4.  If you are in the right frame of mind, you leave a better person then when you came in.  The conscience mind is a powerful thing.  We can actively change our situation just by changing our thinking.  I do know that there are places that make it easier to be a better person and to think positive.  And there are places where it's harder to make mental changes.  The temple is one of those easier places.  I really just have to go in being 'receptive' and the feeling there takes over to help me leave a better person.  In jail, it's harder.  Satan would have these girls think that this place defines their worth.  That change is too hard or not worth it.  He would have them believe that this is where they belong permanently.  But for those that choose the opposite, it can be a turning point in their lives.  When there's no where to go but up, sometimes that's when it's the best time for change to happen.  If they could feel their worth, their divine purpose, and know that God has a plan for each one individually, they would see that they can overcome this - that this is not 'it' forever, it's just a sentence to fulfill on their way upward to better things. 

5. It's cleaned spic and span.  The temple is closed every Monday for cleaning, and then usually twice a year for a couple of weeks for a deeper cleaning or small repairs.  Out of respect of it being a 'house of the Lord' it's kept neat, tidy, and organized.  The carpets are white and intricately etched by hand.  The chandeliers are beautiful and free of dust. 

Although jail doesn't have the same intricacies of the temple, bleach is used daily.  The guard brings in the cleaning cart each morning and each pair of bunkies (cell mates) are assigned a day of the week to clean top to bottom.  Each morning we clean our own cells also.  I'm happy to clean, as I have been warned of Hepatitis C, lice, and other sicknesses that other inmates currently have or have had in this jail.  Over the course of my time there, I heard stories of other facilities that had mold growing, they wouldn't allow the inmates to use bleach, they didn't provide plastic gloves for deep cleaning toilets, they wouldn't replace cleaning supplies when they would run out, etc.  In those facilities the inmates are more sickly and unhealthy than the jails and prisons they had been in where cleaning was a requirement.  Another blessing of choosing this jail.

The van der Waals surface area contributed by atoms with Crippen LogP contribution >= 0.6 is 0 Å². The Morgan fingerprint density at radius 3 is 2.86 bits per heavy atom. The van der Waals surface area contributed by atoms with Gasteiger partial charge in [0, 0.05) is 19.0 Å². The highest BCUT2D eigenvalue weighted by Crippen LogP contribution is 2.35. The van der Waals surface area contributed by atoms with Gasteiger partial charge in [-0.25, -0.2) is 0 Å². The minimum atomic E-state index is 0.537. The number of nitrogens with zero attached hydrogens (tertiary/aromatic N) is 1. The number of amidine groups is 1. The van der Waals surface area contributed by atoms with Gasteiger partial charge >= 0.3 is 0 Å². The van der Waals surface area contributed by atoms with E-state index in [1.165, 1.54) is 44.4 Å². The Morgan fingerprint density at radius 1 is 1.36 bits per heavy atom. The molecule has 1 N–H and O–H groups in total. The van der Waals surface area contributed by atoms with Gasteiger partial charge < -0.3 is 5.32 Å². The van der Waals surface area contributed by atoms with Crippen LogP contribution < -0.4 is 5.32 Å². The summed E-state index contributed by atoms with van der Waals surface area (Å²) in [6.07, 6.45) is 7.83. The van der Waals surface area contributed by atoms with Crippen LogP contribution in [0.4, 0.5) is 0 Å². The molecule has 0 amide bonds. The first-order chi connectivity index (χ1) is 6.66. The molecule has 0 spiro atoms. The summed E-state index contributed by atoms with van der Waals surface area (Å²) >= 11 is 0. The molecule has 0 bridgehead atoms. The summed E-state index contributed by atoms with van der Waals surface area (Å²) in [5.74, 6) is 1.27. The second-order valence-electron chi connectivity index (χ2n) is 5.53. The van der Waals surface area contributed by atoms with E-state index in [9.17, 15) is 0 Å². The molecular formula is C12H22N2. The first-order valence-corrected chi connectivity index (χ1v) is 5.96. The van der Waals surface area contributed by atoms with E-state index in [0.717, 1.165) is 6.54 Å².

6.  You must pass through some things in order to be admitted.  To enter the temple, a person must have a temple recommend.  To receive one, they must be interviewed by an assigned servant of the Lord.  We answer questions about if we are honest in all our dealings, if we are living the law of chastity, if we abstain from drug and alcohol use, among others. 

To enter jail, usually a person must be in some rough circumstances to be admitted.  For whatever reason, I'm supposed to be here right now.  I'm willing to be used by Him for good.  I'm here and willing to make the most of it. 

There is one stark contrast that I can see clearly through all the similarities.  Jail represents hardship, misery, and a stopping of progression in every sense.  We can't walk through a door unless a guard opens it for us.  We can't eat unless someone brings food to us.  We can't even see what the weather is like unless the guards open the 2 windows that line up to give us a small view to outside.  And in a bigger picture, we can't overcome our mistakes without repentance and understanding our Savior's role in that.  That goes for a mistake as simple as snapping at one of my kids to one of these girls robbing someone's home. 

On the other hand, the temple is a place all about eternal progression - what's beyond this life, to see the big picture of things, to understand our role in relation to God.  The temple represents joy and goodness and fulfillment and unlimited, wonderful possibilities.  Just like a train track, it's usually a simple choice that changes our direction - and in the end, our destination is at stake - miles (and years) down the track. 


  1. I trully have had a hard time putting my phone down since I started reading your blog two days ago. I am so touched by your attitude. Thank you for being such a great example in more ways than you will know. Reading your blog has given me the opportunity to look at my trials and challenges in faith and removing fear.... Heavenly Father is keenly aware of us. He intimately knows us. Thank you for this reminder.

  2. Very interesting post to say the least. Closing my eyes and imagining being in your shoes was a real eye-opener for me. I tend to take everything in my life for granted, little things that a prisoner would give a years pay to do. Even walking outside to get the mail is something I bet a prisoner would be grateful for.

    Eliseo Weinstein @ JR's Bail Bonds